This guide was created to help businesses understand how to compute their Idaho income tax. It applies to unitary businesses, as explained below, that operate in Idaho and in other states or countries.
If your business is conducted through more than one division or commonly-controlled corporation, it may be considered to be a "unitary business." A business is unitary if the activities or operations conducted by one division or corporation benefit, or are integrated with, depend on, or contribute to operations conducted by another division or commonly controlled corporation. This connection produces a sharing or exchange of value among the businesses and a significant flow of value to the separate parts. If part of this value flows to or from the business being conducted in Idaho, the separate parts will be considered one unitary business for determining Idaho taxable income and all the incomes of the entities in the unitary business will be added together.
The unitary business principle was first developed in the 1870s when local governments were imposing a property tax on railroads operating within their jurisdictions. The courts during that time recognized that the value of the railroad system was more than the cost of rails and ties located within a particular state. The system connected two distant points and represented an integrated economic unit, of which each state could claim its appropriate share. All of the railroad's property was valued as a single unit and a portion of the unit's value was assigned to each state by a mathematical formula. The application of the unitary approach evolved when states started to impose a tax measured by the income of corporations.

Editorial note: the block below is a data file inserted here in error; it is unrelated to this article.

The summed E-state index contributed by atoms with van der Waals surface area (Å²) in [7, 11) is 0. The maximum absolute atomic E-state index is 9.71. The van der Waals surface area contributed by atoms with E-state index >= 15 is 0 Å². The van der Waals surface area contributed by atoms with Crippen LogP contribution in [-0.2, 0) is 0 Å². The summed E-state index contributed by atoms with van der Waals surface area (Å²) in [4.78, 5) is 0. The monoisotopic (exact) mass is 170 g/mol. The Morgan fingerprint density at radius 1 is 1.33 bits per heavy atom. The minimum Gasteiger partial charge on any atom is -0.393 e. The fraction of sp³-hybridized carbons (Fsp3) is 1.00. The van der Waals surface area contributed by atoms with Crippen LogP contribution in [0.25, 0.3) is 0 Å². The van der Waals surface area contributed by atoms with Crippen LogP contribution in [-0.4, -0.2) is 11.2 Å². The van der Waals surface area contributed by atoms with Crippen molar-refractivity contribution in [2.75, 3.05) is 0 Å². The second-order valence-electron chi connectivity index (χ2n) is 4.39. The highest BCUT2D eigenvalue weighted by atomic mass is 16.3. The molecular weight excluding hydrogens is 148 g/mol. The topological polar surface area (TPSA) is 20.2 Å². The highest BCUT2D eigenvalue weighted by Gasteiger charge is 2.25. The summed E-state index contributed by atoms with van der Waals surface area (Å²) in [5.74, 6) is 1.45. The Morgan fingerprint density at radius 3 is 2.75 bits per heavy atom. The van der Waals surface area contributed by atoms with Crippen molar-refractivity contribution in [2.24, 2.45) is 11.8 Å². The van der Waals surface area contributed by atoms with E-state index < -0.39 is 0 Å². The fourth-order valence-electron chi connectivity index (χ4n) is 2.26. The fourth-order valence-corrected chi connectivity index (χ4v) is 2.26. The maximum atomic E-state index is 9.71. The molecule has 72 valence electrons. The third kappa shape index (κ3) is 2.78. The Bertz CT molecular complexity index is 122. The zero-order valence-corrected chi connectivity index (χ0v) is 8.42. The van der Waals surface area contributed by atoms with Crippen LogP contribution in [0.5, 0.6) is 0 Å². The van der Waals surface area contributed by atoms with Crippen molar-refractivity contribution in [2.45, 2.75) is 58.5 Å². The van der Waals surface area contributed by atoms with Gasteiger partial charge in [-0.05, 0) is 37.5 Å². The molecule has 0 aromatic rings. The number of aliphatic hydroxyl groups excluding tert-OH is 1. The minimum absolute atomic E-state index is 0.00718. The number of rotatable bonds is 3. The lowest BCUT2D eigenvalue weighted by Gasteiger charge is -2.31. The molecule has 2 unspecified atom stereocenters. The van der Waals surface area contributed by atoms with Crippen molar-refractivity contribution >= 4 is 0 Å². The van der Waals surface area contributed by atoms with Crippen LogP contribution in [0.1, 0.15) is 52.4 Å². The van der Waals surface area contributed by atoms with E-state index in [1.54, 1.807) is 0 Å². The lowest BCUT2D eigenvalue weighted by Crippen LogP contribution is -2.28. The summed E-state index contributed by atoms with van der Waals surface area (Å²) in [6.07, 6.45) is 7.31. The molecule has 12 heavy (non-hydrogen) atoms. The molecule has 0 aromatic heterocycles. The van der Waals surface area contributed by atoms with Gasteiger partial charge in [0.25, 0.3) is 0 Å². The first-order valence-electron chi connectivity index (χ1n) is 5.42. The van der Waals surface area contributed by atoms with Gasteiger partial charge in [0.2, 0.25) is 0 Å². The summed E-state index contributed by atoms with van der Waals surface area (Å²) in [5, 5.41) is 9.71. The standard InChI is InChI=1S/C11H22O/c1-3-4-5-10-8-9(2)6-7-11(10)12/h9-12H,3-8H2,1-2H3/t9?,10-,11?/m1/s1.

There are several tests for determining unity, many developed from court decisions. Some of these are listed in the Laws, rules and other references section. Idaho applies the unitary business principle to the fullest extent allowed by the U.S. Constitution. This allows Idaho to apportion the business income of a unitary business as long as there is some flow of value with the business conducted in Idaho.
We use the terms combined report or combined reporting method to refer to the series of calculations a unitary business uses to determine the amount of business income attributable to each member of the unitary group that is required to file in Idaho. Combined report doesn't mean the return filed in Idaho, so we'll use the term combined reporting method throughout this guide.
The combined reporting method can only be used by C corporations. It can't be used by an S corporation.
We use apportionment to prorate business income or loss to Idaho based on its activities in Idaho compared to its activity everywhere. Income is considered earned from three kinds of economic activity: use of capital, use of labor, and use of market. These three activities are measured by a corporation's property, payroll and sales. An Idaho factor is computed for each activity. The factors are then used to compute the Idaho apportionment factor, which is applied to the business income of the unitary business to determine the portion earned in Idaho.
We use allocation to assign nonbusiness income to the state or other country where it was earned. In some cases this may be a corporation's commercial domicile, which is the principal place where the taxpayer's trade or business is directed or managed.